What Janine is Reading: Mercyverse, Part II
Continuing with my Mercyverse reading, which starts here.
Cry Wolf by Patricia Briggs
This is a book I’ve read multiple times in the past. Charles and Anna arrive in Montana, Charles injured and therefore off-kilter, Anna hesitant to commit to their relationship. Anna is also having difficulty reading Charles, and is easily hurt by what she perceives as rejection. Nor does her rape trauma disappear overnight, and when Asil, an old and possibly unbalanced werewolf, cluelessly challenges Charles to complete the mating bond, Charles’s protectiveness of Anna, combined with his silver bullet wounds, put him on edge.
Meanwhile, in a remote mountain range, a “monster” has attacked people and turned one old Vietnam vet, Willie, into a werewolf. Bran doesn’t realize exactly what the situation is, and he sends Charles and Anna out on a mission to take care of the “monster.” What they find in the mountains is an opponent more formidable and terrifying than they imagined—one who poses a threat not just to them, but to Asil, Bran, and through Bran, all of North America’s werewolves.
My husband complained that the first half of this novel was too “mushy,” but I did not mind the romance focus one bit. Once again I loved seeing Charles and Anna navigate their relationship and their individual fears—Anna’s, that she was unwanted; Charles’s, that Anna would believe that and leave him—as well as the greater threat out on the mountainside. Willie was a wonderful character, too; just as heroic as Anna and Charles in his own way. Asil begins as a villain but proves himself to be more complex than that, and we learn a lot more about Bran, one of the most fascinating characters in the series. A-.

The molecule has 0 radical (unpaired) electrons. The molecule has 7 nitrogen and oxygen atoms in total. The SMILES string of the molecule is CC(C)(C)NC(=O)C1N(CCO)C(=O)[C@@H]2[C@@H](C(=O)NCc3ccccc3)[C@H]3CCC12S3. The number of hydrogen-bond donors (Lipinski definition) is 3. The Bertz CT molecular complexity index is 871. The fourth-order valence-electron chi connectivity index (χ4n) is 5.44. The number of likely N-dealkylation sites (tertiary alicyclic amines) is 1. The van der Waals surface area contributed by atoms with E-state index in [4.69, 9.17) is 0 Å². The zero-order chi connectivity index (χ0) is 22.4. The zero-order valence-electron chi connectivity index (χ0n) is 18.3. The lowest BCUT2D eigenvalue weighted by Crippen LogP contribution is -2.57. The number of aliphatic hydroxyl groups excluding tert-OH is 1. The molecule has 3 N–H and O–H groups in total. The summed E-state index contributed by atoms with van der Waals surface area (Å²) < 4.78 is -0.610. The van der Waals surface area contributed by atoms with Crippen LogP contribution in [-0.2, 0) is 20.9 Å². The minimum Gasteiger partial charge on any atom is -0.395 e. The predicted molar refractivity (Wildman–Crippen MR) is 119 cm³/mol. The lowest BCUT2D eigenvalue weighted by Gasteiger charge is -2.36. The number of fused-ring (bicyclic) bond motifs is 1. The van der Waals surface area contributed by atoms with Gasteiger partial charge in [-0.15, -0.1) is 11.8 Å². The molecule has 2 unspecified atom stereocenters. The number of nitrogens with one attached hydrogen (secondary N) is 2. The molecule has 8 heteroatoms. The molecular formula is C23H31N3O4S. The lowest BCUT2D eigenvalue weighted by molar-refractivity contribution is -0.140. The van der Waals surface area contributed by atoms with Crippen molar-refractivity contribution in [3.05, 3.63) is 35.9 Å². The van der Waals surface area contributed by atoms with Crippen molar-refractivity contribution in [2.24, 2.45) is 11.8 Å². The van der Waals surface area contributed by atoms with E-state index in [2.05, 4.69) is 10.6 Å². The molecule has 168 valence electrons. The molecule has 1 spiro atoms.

“Star of David” by Patricia Briggs
“Star of David” can be found in two anthologies, Wolfsbane and Mistletoe and Shifting Shadows. This is a short story about David, a mercenary who first appeared in Moon Called. David hasn’t been in touch with his daughter, Stella, since he came home from Vietnam. He was a new, uncontrolled werewolf then and he killed his wife for cheating on him while he was away, and for intending to leave him for her lover.
About thirty years later, Stella, David’s daughter, finally reaches out. Stella is hesitant to do so but she needs David’s help in defending Devonte, one of her foster children that she, a social worker, oversees, from something supernatural. I don’t want to say much more about what happens next because “Star of David” is such a brief short story.
I didn’t like the premise, that David half-accidentally killed his wife—I wasn’t certain Stella should forgive him such a thing—but I tolerated it better than I might have in a romance context. Other than that it was a solid story, and Stella and Devonte were appealing characters. The writing deserves a B but the premise is more of a D for me, so I’m giving this story a C.
Bone Crossed by Patricia Briggs